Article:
Introduction

New tests to assess microbial water quality hold the promise of improving public health and environmental health outcomes. Technological advances are allowing the development of new water quality tests that may be more sensitive and specific than currently available tests, with faster turn-around-times. However, little research has been performed to address the readiness of stakeholders and more specifically, the public, to accept novel water quality tests. Acceptance means different things depending on the type of stakeholder; in the case of the public, acceptance of water quality tests refers to their acceptance of the test results. Engaging with the public on new technologies (i.e., public engagement in science (PES)) may increase the likelihood that new technologies will be accepted as well as legitimizing the scientific and policy making process, thus potentially increasing trust in science and decision makers [1].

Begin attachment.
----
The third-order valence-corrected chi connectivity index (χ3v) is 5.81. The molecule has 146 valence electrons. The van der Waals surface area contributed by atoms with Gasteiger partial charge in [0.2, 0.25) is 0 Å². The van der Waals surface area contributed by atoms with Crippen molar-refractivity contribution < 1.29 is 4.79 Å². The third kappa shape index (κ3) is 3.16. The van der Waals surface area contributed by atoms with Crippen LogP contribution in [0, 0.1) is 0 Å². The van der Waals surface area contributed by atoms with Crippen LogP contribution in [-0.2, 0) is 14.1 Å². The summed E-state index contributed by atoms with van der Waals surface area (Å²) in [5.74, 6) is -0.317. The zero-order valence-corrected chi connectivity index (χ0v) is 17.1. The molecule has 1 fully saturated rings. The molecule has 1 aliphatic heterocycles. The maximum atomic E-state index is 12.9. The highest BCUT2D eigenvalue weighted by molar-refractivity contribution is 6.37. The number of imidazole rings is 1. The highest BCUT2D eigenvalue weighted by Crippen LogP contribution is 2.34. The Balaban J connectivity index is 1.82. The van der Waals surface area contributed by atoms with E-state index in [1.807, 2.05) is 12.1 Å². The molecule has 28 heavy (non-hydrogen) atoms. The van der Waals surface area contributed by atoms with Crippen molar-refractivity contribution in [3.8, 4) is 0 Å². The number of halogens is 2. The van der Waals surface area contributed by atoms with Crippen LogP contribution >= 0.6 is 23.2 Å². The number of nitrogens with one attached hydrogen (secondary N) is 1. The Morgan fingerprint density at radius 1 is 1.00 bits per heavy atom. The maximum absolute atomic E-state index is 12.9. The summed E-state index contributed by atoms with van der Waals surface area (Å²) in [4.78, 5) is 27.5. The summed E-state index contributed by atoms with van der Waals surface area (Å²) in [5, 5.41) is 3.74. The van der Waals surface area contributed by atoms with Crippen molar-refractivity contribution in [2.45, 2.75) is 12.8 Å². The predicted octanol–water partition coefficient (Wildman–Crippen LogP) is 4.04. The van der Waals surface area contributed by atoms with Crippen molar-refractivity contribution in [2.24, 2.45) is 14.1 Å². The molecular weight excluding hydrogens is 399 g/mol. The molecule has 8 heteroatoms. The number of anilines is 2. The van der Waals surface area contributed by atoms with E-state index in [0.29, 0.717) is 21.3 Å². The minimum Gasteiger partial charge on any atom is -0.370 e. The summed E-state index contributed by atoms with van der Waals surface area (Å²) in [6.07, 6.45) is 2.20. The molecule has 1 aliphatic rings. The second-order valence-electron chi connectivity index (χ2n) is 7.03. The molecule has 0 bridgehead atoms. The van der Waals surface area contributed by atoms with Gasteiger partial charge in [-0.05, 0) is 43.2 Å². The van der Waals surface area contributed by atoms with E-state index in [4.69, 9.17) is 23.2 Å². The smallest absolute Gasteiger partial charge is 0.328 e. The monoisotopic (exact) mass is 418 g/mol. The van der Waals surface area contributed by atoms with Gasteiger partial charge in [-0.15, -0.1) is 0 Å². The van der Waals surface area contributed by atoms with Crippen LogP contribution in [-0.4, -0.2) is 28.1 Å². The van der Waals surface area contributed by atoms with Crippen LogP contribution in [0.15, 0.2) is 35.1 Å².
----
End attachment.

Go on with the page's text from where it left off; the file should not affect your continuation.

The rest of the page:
Public Engagement in Science (PES)

Despite a long history of work on the diffusion of innovations [2], there is still a strongly-held belief that new and improved products and ways of doing things–especially when based on well-documented and accepted evidence—will naturally be incorporated into practice and policy [3]. Yet enabling the uptake of innovations such as new water quality testing requires opening “the black box of implementation” [4], which includes incorporating the views of those affected by the innovation. Frameworks for implementation contain many constructs relevant for examining the views of the public [46]. Addressing these constructs may, for the purposes of this study, contribute to the public’s acceptance of the results from new water quality tests and willingness to make alterations to their behaviours to reduce impact on water quality. These constructs explore factors such as the public’s needs with respect to water quality and water quality tests; barriers and facilitators to the public’s acceptance and use of test results; the alignment between existing policies, regulations and guidelines with uptake of test results; and the public’s access to the information and knowledge about water quality and the test results that they need to accept and use the results [4].